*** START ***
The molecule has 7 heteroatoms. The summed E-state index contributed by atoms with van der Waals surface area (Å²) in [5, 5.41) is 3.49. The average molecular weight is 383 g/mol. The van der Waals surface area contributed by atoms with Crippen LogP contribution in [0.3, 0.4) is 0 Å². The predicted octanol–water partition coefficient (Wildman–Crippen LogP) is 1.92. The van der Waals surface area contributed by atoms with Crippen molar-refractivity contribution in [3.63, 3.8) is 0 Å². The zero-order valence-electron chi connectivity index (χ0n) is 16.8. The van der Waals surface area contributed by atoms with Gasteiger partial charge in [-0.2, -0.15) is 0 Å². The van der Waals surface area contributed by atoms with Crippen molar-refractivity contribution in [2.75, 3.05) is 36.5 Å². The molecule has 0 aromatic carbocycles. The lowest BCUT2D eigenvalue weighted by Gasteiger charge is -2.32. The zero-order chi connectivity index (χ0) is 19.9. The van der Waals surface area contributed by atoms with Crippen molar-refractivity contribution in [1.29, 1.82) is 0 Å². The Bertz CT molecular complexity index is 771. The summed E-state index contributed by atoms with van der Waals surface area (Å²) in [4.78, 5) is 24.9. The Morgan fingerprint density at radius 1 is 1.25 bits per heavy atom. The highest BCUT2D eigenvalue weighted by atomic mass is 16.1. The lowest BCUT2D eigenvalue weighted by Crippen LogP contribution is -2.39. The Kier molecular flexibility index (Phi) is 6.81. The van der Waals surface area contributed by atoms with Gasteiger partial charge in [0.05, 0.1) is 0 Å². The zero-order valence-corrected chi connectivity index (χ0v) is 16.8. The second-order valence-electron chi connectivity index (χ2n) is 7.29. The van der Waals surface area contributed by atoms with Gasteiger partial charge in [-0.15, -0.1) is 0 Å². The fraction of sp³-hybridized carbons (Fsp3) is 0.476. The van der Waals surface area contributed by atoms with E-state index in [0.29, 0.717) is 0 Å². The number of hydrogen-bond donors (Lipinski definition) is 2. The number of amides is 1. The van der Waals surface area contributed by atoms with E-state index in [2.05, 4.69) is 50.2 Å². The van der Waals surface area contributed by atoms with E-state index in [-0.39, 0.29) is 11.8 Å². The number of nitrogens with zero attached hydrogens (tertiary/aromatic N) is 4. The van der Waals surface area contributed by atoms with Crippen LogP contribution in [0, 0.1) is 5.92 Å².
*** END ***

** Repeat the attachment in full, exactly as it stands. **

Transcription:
The molecule has 7 heteroatoms. The summed E-state index contributed by atoms with van der Waals surface area (Å²) in [5, 5.41) is 3.49. The average molecular weight is 383 g/mol. The van der Waals surface area contributed by atoms with Crippen LogP contribution in [0.3, 0.4) is 0 Å². The predicted octanol–water partition coefficient (Wildman–Crippen LogP) is 1.92. The van der Waals surface area contributed by atoms with Crippen molar-refractivity contribution in [3.63, 3.8) is 0 Å². The zero-order valence-electron chi connectivity index (χ0n) is 16.8. The van der Waals surface area contributed by atoms with Gasteiger partial charge in [-0.2, -0.15) is 0 Å². The van der Waals surface area contributed by atoms with Crippen molar-refractivity contribution in [2.75, 3.05) is 36.5 Å². The molecule has 0 aromatic carbocycles. The lowest BCUT2D eigenvalue weighted by Gasteiger charge is -2.32. The zero-order chi connectivity index (χ0) is 19.9. The van der Waals surface area contributed by atoms with Crippen molar-refractivity contribution in [1.29, 1.82) is 0 Å². The Bertz CT molecular complexity index is 771. The summed E-state index contributed by atoms with van der Waals surface area (Å²) in [4.78, 5) is 24.9. The Morgan fingerprint density at radius 1 is 1.25 bits per heavy atom. The highest BCUT2D eigenvalue weighted by atomic mass is 16.1. The lowest BCUT2D eigenvalue weighted by Crippen LogP contribution is -2.39. The Kier molecular flexibility index (Phi) is 6.81. The van der Waals surface area contributed by atoms with Gasteiger partial charge in [0.05, 0.1) is 0 Å². The zero-order valence-corrected chi connectivity index (χ0v) is 16.8. The second-order valence-electron chi connectivity index (χ2n) is 7.29. The van der Waals surface area contributed by atoms with Gasteiger partial charge in [-0.15, -0.1) is 0 Å². The fraction of sp³-hybridized carbons (Fsp3) is 0.476. The van der Waals surface area contributed by atoms with E-state index in [0.29, 0.717) is 0 Å². The number of hydrogen-bond donors (Lipinski definition) is 2. The number of amides is 1. The van der Waals surface area contributed by atoms with E-state index in [2.05, 4.69) is 50.2 Å². The van der Waals surface area contributed by atoms with E-state index in [-0.39, 0.29) is 11.8 Å². The number of nitrogens with zero attached hydrogens (tertiary/aromatic N) is 4. The van der Waals surface area contributed by atoms with Crippen LogP contribution in [0, 0.1) is 5.92 Å².